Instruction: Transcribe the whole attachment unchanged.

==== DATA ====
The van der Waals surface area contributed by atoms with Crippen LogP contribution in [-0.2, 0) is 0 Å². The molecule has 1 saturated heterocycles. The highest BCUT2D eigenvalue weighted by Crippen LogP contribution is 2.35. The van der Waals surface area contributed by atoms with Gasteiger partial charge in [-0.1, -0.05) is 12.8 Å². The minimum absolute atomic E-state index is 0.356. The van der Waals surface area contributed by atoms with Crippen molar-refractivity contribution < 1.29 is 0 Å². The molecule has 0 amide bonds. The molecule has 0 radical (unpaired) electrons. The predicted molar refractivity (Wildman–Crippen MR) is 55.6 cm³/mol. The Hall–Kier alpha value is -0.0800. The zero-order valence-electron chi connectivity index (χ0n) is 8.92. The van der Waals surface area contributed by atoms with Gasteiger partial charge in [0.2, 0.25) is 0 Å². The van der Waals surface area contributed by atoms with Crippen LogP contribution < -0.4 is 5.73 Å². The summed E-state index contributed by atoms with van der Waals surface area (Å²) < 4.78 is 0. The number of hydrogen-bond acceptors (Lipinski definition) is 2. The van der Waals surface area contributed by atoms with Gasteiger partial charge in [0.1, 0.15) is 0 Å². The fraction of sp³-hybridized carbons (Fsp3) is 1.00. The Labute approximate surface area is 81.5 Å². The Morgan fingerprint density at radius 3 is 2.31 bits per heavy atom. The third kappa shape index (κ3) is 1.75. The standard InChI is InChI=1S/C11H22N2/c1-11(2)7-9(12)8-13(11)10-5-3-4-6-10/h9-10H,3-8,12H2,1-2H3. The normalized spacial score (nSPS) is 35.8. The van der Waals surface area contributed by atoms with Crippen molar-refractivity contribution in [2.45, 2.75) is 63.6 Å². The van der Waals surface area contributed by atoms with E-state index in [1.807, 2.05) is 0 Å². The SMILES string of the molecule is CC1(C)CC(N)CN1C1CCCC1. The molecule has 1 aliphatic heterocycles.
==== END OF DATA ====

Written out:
The van der Waals surface area contributed by atoms with Crippen LogP contribution in [-0.2, 0) is 0 Å². The molecule has 1 saturated heterocycles. The highest BCUT2D eigenvalue weighted by Crippen LogP contribution is 2.35. The van der Waals surface area contributed by atoms with Gasteiger partial charge in [-0.1, -0.05) is 12.8 Å². The minimum absolute atomic E-state index is 0.356. The van der Waals surface area contributed by atoms with Crippen molar-refractivity contribution < 1.29 is 0 Å². The molecule has 0 amide bonds. The molecule has 0 radical (unpaired) electrons. The predicted molar refractivity (Wildman–Crippen MR) is 55.6 cm³/mol. The Hall–Kier alpha value is -0.0800. The zero-order valence-electron chi connectivity index (χ0n) is 8.92. The van der Waals surface area contributed by atoms with Gasteiger partial charge in [0.2, 0.25) is 0 Å². The van der Waals surface area contributed by atoms with Crippen LogP contribution < -0.4 is 5.73 Å². The summed E-state index contributed by atoms with van der Waals surface area (Å²) < 4.78 is 0. The number of hydrogen-bond acceptors (Lipinski definition) is 2. The van der Waals surface area contributed by atoms with Gasteiger partial charge in [0.1, 0.15) is 0 Å². The fraction of sp³-hybridized carbons (Fsp3) is 1.00. The Labute approximate surface area is 81.5 Å². The Morgan fingerprint density at radius 3 is 2.31 bits per heavy atom. The third kappa shape index (κ3) is 1.75. The standard InChI is InChI=1S/C11H22N2/c1-11(2)7-9(12)8-13(11)10-5-3-4-6-10/h9-10H,3-8,12H2,1-2H3. The normalized spacial score (nSPS) is 35.8. The van der Waals surface area contributed by atoms with Crippen molar-refractivity contribution in [2.45, 2.75) is 63.6 Å². The van der Waals surface area contributed by atoms with E-state index in [1.807, 2.05) is 0 Å². The SMILES string of the molecule is CC1(C)CC(N)CN1C1CCCC1. The molecule has 1 aliphatic heterocycles.